Edward Byrne Memorial Competitive Grants Program: $14.9 million

BJA's Byrne Competitive Grants Program is authorized by the Consolidated Appropriations Act of 2008. This competitive grant program allows the Department to target resources where funds are needed most to prevent crime and address local needs. The FY 2008 grant program provided more than $14.9 million in grants and focused on initiatives that improve the functioning of the criminal justice system nationwide. Funding was awarded through five categories: 1) Preventing Crime and Drug Abuse; 2) Enhancing local law enforcement; 3) Enhancing local courts; 4) Enhancing local corrections and offender reentry; and 5) Facilitating justice information sharing.

G.R.E.A.T: $15.5 million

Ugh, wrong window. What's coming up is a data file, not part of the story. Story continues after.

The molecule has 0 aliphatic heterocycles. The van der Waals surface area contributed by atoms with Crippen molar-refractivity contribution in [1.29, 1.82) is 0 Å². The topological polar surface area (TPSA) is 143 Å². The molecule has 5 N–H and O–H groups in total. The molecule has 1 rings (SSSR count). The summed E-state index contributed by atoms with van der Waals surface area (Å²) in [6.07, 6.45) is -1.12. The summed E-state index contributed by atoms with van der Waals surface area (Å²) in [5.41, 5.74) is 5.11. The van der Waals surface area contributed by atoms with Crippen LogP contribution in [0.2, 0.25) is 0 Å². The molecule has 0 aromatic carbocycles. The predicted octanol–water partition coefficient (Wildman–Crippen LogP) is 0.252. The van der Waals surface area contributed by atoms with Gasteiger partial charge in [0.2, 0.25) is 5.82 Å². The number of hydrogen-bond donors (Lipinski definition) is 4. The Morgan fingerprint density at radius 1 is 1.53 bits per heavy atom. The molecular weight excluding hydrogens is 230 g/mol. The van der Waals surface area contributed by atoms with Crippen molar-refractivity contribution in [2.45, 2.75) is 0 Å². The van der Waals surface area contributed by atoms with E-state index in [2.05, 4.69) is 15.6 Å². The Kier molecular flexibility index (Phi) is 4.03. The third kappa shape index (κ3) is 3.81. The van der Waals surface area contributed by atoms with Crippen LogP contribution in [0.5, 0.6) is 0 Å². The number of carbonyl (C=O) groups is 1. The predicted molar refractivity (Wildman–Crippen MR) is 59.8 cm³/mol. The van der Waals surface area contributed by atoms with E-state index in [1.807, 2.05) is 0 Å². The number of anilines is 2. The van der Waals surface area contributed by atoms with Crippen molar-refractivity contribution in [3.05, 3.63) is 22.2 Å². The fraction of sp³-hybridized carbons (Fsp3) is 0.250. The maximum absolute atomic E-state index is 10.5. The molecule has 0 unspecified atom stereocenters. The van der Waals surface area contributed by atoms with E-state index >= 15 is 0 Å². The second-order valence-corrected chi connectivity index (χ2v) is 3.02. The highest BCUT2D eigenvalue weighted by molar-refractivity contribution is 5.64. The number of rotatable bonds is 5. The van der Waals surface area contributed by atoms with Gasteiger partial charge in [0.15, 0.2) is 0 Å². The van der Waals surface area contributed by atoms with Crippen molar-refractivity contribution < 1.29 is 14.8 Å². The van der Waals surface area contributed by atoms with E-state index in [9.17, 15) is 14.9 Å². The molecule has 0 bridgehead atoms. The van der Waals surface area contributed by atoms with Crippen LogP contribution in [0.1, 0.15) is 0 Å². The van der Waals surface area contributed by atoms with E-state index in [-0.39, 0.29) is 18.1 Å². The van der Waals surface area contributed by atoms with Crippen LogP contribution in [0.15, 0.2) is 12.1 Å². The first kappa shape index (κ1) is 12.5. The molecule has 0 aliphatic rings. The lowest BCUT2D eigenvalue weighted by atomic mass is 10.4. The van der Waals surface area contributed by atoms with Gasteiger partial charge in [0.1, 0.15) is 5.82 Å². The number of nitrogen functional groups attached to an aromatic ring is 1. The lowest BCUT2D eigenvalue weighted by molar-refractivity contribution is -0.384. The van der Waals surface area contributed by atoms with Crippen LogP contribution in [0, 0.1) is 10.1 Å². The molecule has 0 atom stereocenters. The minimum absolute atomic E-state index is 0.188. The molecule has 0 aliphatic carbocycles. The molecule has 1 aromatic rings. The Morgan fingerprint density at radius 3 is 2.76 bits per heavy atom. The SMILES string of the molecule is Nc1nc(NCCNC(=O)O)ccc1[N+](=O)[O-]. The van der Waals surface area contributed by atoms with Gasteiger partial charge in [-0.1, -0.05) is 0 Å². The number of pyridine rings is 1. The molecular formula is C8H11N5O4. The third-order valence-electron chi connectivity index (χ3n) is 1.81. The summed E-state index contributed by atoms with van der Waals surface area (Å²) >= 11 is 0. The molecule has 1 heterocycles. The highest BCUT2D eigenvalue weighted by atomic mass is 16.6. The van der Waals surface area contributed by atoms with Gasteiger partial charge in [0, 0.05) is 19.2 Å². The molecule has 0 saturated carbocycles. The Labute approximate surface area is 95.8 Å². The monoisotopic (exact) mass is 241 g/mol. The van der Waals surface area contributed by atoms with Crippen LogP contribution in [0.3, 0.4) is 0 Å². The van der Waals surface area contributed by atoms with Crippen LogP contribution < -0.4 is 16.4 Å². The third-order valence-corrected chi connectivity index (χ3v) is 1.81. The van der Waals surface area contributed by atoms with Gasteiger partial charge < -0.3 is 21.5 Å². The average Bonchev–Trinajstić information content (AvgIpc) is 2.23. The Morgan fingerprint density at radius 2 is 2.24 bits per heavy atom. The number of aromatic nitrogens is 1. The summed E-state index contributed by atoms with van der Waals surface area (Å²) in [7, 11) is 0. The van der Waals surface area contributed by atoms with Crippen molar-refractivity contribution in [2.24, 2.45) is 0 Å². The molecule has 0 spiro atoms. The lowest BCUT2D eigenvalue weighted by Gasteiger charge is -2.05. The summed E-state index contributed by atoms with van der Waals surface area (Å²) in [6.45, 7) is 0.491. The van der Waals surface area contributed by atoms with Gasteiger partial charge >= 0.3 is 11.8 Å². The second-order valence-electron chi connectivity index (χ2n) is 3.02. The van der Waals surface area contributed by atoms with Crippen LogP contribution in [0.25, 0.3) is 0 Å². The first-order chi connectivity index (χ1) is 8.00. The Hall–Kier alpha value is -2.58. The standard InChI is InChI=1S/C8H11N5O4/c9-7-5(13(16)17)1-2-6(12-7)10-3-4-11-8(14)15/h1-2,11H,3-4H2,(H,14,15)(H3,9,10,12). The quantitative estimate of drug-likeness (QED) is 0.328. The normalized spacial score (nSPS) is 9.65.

The G.R.E.A.T. Program, administered by BJA and in cooperation with DOJ's Bureau of Alcohol, Tobacco, Firearms and Explosives (ATF), is a school-based, law enforcement officer-instructed classroom curriculum. In FY 2008 the program provided more than $15.5 million in grant assistance to prevent youth from becoming involved in crime, violence and gang activity. In addition funds will be used to create safer schools and communities by building positive relationships among law enforcement, families and young people. There are currently five regional training centers that provide training to sworn law enforcement officers to teach the G.R.E.A.T. curriculum in elementary and middle schools across the country.

Drug Court Discretionary Grant Program: $16.5 million